Move to address skills shortage in maritime sector
South Africa's maritime industry has a skills shortage and the SA Maritime Safety Authority has relieved the situation by introducing a skills development programme.
Executive head of Samsa's Centre for Maritime Excellence Sindiswa Nhlumayo says the programme is all about acquiring skills for learners aspiring to follow a career in the maritime field.
In addition, a dedicated training vessel donated to Samsa by the Department of Environmental Affairs was unveiled last week at the opening of the SA Maritime Industry Conference in Cape Town, with 32 cadets from Cape Town embarking on marine research.
"We are very excited that now we own Africa's first-ever dedicated training vessel," Nhlumayo said at the conference.
Fifteen more cadets will later board the vessel in Durban.
The development of the programme began with a maritime careers awareness programme at the Sci-Bono in Johannesburg in March.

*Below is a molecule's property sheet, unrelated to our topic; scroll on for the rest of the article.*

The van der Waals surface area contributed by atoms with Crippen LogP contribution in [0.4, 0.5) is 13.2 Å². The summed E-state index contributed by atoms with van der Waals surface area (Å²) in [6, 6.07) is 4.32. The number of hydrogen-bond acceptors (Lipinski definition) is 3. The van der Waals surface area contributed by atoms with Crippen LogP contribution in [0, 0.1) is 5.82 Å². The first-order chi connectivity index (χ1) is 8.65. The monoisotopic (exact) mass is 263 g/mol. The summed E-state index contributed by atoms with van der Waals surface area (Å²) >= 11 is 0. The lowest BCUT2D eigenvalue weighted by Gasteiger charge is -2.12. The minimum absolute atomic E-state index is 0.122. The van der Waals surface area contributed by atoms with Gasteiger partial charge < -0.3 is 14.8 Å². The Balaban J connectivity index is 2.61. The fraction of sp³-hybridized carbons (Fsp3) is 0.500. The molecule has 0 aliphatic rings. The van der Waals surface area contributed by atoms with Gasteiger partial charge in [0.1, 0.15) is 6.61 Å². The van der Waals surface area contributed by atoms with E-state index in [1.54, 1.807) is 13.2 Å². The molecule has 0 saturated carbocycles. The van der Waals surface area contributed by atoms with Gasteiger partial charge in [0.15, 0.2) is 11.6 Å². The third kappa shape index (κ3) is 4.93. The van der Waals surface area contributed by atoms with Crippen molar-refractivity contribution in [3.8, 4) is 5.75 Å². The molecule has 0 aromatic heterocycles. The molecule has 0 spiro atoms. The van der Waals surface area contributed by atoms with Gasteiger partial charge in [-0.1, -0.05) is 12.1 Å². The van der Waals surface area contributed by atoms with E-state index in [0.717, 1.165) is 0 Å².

Creating awareness, establishing 10 maritime high schools in the next five years in different provinces, and teacher development to start maritime studies at basic education level, were on the agenda.
Nhlumayo said inland provinces would not be left out and that people needed to realise the value of maritime studies.
KwaZulu-Natal, Eastern Cape and Limpopo are some of the provinces identified for establishing maritime schools and implementing programmes.
The next step was to focus on Further Education and Training colleges. Maritime courses are only offered at private FET colleges which cannot accommodate many students due to lack of funds.
Ten public FET colleges around the country have also been identified to offer maritime courses at affordable rates.
The Durban University of Technology and Cape Peninsula University of Technology (CPUT) are in the process of upgrading their maritime studies.
Nhlumayo said there were further plans to include other institutions.
Before the skills development programme took off, a cadetship programme had already started in October last year.
It was discovered that of the 1.5-million seafarers in the world only less than 2,400 are South Africans.
Currently Samsa sits with 449 cadets on their waiting list to get an opportunity in the various maritime fields.
Those who succeed will join the 116 cadets who are now in training and at sea.
Lawhill Maritime Centre at Simon's Town High School offers two specialised subjects, namely maritime economics and nautical science for pupils in grades 10, 11 and 12.
Through its bursary scheme Samsa has sponsored 11 pupils to study at Lawhill while four others have been given an opportunity at the CPUT.